There is a part of me that fantasises about donning a big, practical apron each day to cook and run a household. Life would be part Five Quarters of the Orange (a Joanne Harris novel centred around a French provincial woman who opens a creperie using produce from her garden and her mother's recipes) and part Tomorrow, When the War Began (a John Marsden young adult novel about surviving by hunting and looting when a world war hits).
As individuals we are far less self-sufficient than our great grandparents were. While they could have survived a fortnight isolated in their homes, many of us would struggle without a trip to a supermarket for essentials. Times have changed and food production is a huge, global business. If a recipe calls for an ingredient that’s out of season, it rarely stops us, in fact we hardly notice. Imported foods abound and preserving has come a long way, so anything not imported can be found frozen, dried or tinned. This may be called advancement, development and even prosperity, but in some ways there's a disconnect from our food and a loss of basic survival skills. Gardens are full of yukkas and river rocks these days, rather than fruit trees and vegetables to feed our families.
What’s my point? I don’t devote as much time and money as I possibly should to growing my own or buying local food but I love the idea. Creating something from scratch may be harder than a trip to Coles but the rewards are so much greater. The accomplishment is something in itself, but when the ingredients used have very few food miles, it’s even better. Maybe creating something from the dirt in your backyard (or your neighbours or the guy at the farmers market) brings a new appreciation for the food and a sense that we are still capable of honouring traditional methods. I think so anyway.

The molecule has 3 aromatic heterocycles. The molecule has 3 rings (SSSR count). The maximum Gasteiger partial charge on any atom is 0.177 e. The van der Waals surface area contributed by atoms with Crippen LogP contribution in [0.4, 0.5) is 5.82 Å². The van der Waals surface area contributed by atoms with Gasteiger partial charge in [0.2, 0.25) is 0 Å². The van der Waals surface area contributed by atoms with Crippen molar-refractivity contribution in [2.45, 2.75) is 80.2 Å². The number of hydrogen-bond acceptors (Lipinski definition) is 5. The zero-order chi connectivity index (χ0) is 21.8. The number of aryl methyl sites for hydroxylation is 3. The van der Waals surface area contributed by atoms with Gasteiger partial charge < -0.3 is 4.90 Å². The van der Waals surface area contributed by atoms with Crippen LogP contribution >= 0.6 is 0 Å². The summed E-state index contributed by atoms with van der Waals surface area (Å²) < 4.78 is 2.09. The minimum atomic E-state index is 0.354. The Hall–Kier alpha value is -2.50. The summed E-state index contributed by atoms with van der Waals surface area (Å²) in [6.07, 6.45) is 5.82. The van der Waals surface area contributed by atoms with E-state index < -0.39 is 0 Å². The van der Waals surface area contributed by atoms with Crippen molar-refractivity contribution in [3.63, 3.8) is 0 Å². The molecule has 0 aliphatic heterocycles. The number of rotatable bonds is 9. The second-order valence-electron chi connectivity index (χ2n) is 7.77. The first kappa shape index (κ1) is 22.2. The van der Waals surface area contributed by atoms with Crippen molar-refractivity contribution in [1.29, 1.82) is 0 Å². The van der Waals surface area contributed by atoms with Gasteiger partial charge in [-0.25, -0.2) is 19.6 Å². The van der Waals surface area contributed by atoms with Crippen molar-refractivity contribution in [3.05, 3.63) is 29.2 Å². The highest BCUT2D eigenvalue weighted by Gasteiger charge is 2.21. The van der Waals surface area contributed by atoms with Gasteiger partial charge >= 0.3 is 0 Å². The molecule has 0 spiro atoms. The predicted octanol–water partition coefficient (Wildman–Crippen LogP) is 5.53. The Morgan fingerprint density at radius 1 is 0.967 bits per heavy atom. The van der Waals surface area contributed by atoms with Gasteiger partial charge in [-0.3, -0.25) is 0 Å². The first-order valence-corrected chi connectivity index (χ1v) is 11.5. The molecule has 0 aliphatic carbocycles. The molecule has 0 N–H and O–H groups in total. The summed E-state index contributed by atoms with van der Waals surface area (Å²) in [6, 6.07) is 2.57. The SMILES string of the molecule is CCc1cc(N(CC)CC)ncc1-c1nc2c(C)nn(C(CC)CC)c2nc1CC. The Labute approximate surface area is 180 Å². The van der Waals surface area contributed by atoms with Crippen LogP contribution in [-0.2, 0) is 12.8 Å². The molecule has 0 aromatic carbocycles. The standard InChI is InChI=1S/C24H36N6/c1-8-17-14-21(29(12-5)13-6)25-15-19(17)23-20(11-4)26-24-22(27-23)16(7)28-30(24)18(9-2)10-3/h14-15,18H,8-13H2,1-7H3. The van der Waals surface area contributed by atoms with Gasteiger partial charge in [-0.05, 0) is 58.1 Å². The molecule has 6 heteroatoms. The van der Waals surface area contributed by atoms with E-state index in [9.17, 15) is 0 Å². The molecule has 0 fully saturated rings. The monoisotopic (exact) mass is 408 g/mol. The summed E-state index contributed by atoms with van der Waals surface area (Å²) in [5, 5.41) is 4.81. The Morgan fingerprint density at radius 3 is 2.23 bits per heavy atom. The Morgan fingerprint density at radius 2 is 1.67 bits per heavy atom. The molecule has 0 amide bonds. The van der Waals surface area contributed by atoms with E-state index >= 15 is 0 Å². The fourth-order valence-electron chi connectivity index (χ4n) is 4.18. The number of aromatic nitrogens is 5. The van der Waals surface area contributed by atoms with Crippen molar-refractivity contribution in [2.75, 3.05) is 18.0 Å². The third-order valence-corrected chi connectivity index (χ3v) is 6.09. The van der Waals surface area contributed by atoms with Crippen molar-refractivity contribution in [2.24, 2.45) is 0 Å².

Last night, I made quince paste with fruit from my nana’s garden (top photo) in central Victoria and some white sugar of the cheap Black and Gold variety (a product of Australia at least). I didn’t wear an apron for the task but having a stockpot of fruit simmering on the stove top for over three hours certainly had me imagining I was some pioneer woman out on the homestead stewing my fruits to feed the brood for the winter ahead! I have already been asked “why not buy it?” but I don’t think that question even warrants a response. I should also mention that I received some appreciative murmurings and thanks from other colleagues so the world is not full of consumerist cynics just yet.
Here are some of the quinces displayed on our hall table (the one I "won" on ebay as mentioned previously).
The quince paste bounty, beautifully red and glossy, setting in a slice tray, a muffin tray and various pots. I used plastic wrap to line the trays, making it easier to lift out and wrap up.
Turn a piece onto a plate whenever you're ready (it lasts four months) and serve with cheese. Voila!
This weekend I will be devouring this with friends along with a pot of my home-made chicken pate (photo below) that I'll pull from the freezer. Parfait! I haven't attempted cheese making yet so I will be shopping for some additions to the platter, locally of course.
If you would like the recipe for the quince paste or the pate, please leave a comment to encourage me to document the recipe. I read a few recipes for each and then did my own thing, particularly with the quince paste as many recipes had fiddly steps that I bypassed. Simple is sometimes best.